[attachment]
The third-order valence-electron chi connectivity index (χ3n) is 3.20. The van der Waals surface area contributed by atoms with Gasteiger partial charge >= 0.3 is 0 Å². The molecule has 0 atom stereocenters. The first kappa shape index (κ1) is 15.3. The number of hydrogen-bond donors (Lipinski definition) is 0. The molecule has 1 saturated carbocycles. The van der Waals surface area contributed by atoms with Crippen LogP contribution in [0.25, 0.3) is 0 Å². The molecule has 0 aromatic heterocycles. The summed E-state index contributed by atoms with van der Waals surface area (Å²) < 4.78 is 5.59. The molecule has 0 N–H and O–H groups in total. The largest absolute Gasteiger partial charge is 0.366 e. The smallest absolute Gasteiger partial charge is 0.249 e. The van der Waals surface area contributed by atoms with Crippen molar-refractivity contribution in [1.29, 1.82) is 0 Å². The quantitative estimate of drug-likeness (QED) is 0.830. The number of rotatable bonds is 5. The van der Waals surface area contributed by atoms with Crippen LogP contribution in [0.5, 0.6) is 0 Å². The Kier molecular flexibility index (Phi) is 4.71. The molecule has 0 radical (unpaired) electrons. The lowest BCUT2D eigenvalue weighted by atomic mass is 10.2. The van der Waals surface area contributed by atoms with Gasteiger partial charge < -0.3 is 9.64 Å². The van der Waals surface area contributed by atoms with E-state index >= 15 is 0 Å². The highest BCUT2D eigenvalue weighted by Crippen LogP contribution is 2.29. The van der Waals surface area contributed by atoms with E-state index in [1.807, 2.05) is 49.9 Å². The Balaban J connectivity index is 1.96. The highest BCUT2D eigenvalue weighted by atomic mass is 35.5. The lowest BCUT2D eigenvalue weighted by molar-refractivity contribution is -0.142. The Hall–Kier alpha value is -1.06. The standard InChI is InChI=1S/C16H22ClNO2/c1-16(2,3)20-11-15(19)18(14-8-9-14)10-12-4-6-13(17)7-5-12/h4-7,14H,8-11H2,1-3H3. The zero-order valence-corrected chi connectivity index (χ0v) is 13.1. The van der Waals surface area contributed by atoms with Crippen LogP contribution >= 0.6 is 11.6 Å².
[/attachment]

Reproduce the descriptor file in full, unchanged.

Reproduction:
The third-order valence-electron chi connectivity index (χ3n) is 3.20. The van der Waals surface area contributed by atoms with Gasteiger partial charge >= 0.3 is 0 Å². The molecule has 0 atom stereocenters. The first kappa shape index (κ1) is 15.3. The number of hydrogen-bond donors (Lipinski definition) is 0. The molecule has 1 saturated carbocycles. The van der Waals surface area contributed by atoms with Crippen LogP contribution in [0.25, 0.3) is 0 Å². The molecule has 0 aromatic heterocycles. The summed E-state index contributed by atoms with van der Waals surface area (Å²) < 4.78 is 5.59. The molecule has 0 N–H and O–H groups in total. The largest absolute Gasteiger partial charge is 0.366 e. The smallest absolute Gasteiger partial charge is 0.249 e. The van der Waals surface area contributed by atoms with Crippen molar-refractivity contribution in [1.29, 1.82) is 0 Å². The quantitative estimate of drug-likeness (QED) is 0.830. The number of rotatable bonds is 5. The van der Waals surface area contributed by atoms with Crippen LogP contribution in [0.5, 0.6) is 0 Å². The Kier molecular flexibility index (Phi) is 4.71. The molecule has 0 radical (unpaired) electrons. The lowest BCUT2D eigenvalue weighted by atomic mass is 10.2. The van der Waals surface area contributed by atoms with Gasteiger partial charge < -0.3 is 9.64 Å². The van der Waals surface area contributed by atoms with E-state index >= 15 is 0 Å². The highest BCUT2D eigenvalue weighted by Crippen LogP contribution is 2.29. The van der Waals surface area contributed by atoms with E-state index in [1.807, 2.05) is 49.9 Å². The Balaban J connectivity index is 1.96. The highest BCUT2D eigenvalue weighted by atomic mass is 35.5. The lowest BCUT2D eigenvalue weighted by molar-refractivity contribution is -0.142. The Hall–Kier alpha value is -1.06. The standard InChI is InChI=1S/C16H22ClNO2/c1-16(2,3)20-11-15(19)18(14-8-9-14)10-12-4-6-13(17)7-5-12/h4-7,14H,8-11H2,1-3H3. The zero-order valence-corrected chi connectivity index (χ0v) is 13.1. The van der Waals surface area contributed by atoms with Crippen LogP contribution >= 0.6 is 11.6 Å².